|02-08-2013 07:13 AM|
Haha. For me, yep that is short.
Yes, tons of work. The siping was about 30 mins per tire a few months ago. Now this was another 30 mins per tire again.
|02-08-2013 05:41 AM|
|Rafikie||That's short? Bahahaha nice job on the tires. Lots of work right there|
|02-08-2013 12:40 AM|
ok, so thanks to my damn iPhone crashing on me I just lost my post, so I'll keep this one short and sweet...
The siping worked great and made the tires WAY better with wet traction, but given that I live in New England, wet traction is not as much of a concern as snow is right now. Siping doesn't help much at all in snow. So, I fired up the tire tool and flipped the blade to groove rather than sipe, and I went to town cutting the snot out of my tires.
Bear in mind, these tires don't have much meat left on them, and I'm too interested in seeing what I can do to improve traction and not worried about the value of the tires due to the limited tread remaining. I'm not sure I'd be so eager to cut up brand new tires, but I'm getting there now that I've had time to play with this tool.
Anyway, check out the pics and you can see the before and after of the two tires side by side, then a pic of the tire now with the grooves and the sipes (which are finally starting to open up a little, which is great). The shoulders (IMO) look pretty bad-ass now with the extra grooves in 'em too. Oh yeah, and a gigantic pile of rubber from cutting up my 4 tires (no I didn't cut up my spare yet. ...yet.)
Let me know what you guys think, and I'll definitely let everyone know if I made a colossal mistake, or a good move with all the grooving, considering we're expecting 1-1.5' (yes feet) of snow tomorrow.
|12-22-2012 10:58 AM|
|jsahara00||Thats an hour and a half away. Not bad..|
|12-21-2012 09:15 PM|
|12-21-2012 08:55 PM|
|jsahara00||Where in ct are you? I live on ma ct line near 84.|
|12-21-2012 03:34 PM|
honestly I would, but logistically it just doesn't make sense to ship it all over the place. I'd do it for the cost of the tool plus shipping, then refund all but $20 once I get the tool back. ...so basically $20 to rent it for x amount of time, but I don't lose out if it's not returned.
...kinda like AutoZone, except it makes no sense for me to refund 100% once returned.
|12-18-2012 09:30 PM|
|jsahara00||Would you like to rent yours out?|
|12-13-2012 05:20 PM|
I bought it from Speedway Motors, but they're all over ebay.
Deluxe 110 Volt 250 Watt Grooving Iron - Speedway Motors, America's Oldest Speed Shop
I would love to buy this head, which had 3 blades, for a total of 6 sipes per pass, or 3 parallel grooves, but I can't justify the price for as little as I'd ever use it.
Siper Head with Multiple Blades - Speedway Motors, America's Oldest Speed Shop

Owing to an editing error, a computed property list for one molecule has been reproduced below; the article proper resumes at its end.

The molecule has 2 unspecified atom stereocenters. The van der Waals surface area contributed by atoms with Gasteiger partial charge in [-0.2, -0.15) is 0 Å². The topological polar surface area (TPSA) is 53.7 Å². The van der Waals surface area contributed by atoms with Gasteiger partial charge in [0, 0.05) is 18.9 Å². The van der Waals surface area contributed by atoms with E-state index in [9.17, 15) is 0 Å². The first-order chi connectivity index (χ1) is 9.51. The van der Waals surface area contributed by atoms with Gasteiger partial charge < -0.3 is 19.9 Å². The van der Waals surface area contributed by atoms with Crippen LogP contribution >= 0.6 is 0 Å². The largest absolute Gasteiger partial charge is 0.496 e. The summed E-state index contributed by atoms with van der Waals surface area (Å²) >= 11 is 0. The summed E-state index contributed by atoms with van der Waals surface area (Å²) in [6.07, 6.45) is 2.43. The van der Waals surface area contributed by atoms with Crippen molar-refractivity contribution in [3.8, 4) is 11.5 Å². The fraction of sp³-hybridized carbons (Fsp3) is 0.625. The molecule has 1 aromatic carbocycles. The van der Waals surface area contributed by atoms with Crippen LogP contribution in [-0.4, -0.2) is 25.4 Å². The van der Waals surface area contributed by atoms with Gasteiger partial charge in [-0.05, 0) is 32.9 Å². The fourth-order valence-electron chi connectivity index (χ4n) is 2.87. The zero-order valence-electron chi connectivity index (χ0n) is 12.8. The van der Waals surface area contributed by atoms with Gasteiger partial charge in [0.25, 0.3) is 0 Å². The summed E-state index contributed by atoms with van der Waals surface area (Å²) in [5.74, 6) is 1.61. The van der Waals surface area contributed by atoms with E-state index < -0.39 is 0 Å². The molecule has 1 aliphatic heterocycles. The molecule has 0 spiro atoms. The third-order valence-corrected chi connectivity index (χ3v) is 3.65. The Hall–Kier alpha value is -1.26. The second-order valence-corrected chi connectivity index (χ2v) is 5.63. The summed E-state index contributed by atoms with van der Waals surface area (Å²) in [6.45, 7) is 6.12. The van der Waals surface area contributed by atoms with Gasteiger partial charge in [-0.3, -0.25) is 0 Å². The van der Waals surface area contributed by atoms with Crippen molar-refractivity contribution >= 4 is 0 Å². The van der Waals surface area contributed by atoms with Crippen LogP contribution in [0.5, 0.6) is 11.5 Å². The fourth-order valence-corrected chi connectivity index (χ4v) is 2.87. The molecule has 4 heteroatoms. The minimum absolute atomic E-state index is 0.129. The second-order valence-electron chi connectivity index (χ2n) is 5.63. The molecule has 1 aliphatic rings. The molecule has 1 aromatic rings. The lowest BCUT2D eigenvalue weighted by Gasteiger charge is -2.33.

Although SpeedWay does carry two other sipers, which look very similar to the Ideal brand tools, I strongly advise not buying them. One of them does not use heat, which will make siping the tires a serious pain in the ass. The other tool (with the red handle) looks very nice, and I really like the fact that it has a detachable power cord, but even SpeedWay will tell you they're prone to melting after as little as 10-12 minutes. Each tire will take you about 20-25 mins, so the tool is basically worthless.
|12-12-2012 12:22 PM|
Where did you get your siping tool?
Ive been trying to find someplace local to have them done but out of the few shops around that actually do it they said my 35 will not work on there machine..
|11-27-2012 06:30 PM|
What tires do you have?
The main reason people say to avoid siping the outer lugs is to avoid chunking. If you drive primarily on pavement, this is not an issue. The fact though, is that the more edges your tires have, the better bite they'll have on the pavement which is especially important on wet/icy/snowy roads.
IMO, the best is to sipe the outer lugs as well, but just avoid the outermost 1/3rd or 1/2 of the lug to keep its strength, gain traction and still maintain the integrity of the part of the lug most susceptible to chunking.
|11-27-2012 06:02 PM|
|11-27-2012 05:49 PM|
here's what I ended up doing with my MT/R's. The green lines represent where I cut the sipes. So far, I can say with absolute certainty, my braking performance and wet traction has improved. I'll post up either tonight or tomorrow morning if the snow traction has improved (I sure hope it did, because it was downright squirrely on the nor'easter we got a few weeks back.
|11-27-2012 05:39 PM|
|11-27-2012 04:44 PM|
bring it to my house in CT. I just bought a hand siper (Ideal Tire Groover) and did my first gen Goodyear MT/R's. My drive home tonight should prove if my siping design was a good or very bad idea (snowing now and we have some accumulation on the ground closer to my house).
edit: after I got the hang of it on the first tire, the rest only took about 20 minutes per tire. I personally prefer the control you get doing it by hand rather than a machine siper.
|11-24-2012 07:52 AM|
|bmpage84||Thought of that but those hot knife kits are a PIA, and you don't get the nice multiple thin sipes like you do with a machine.|
|11-23-2012 10:42 AM|
|RubiconRich||I would just sipe it myself a little heat on a hot tool and you should be fine.|
|11-23-2012 07:22 AM|
|11-22-2012 08:01 PM|
|RubiconRich||what are you trying to do?|
|11-16-2012 09:06 AM|
Tire siping in MA/RI?
Anyone know of a tire shop in SE Mass / RI that has a tire siping machine? I've Google'd, called, or emailed most of the shops in my local area but haven't been able to find one.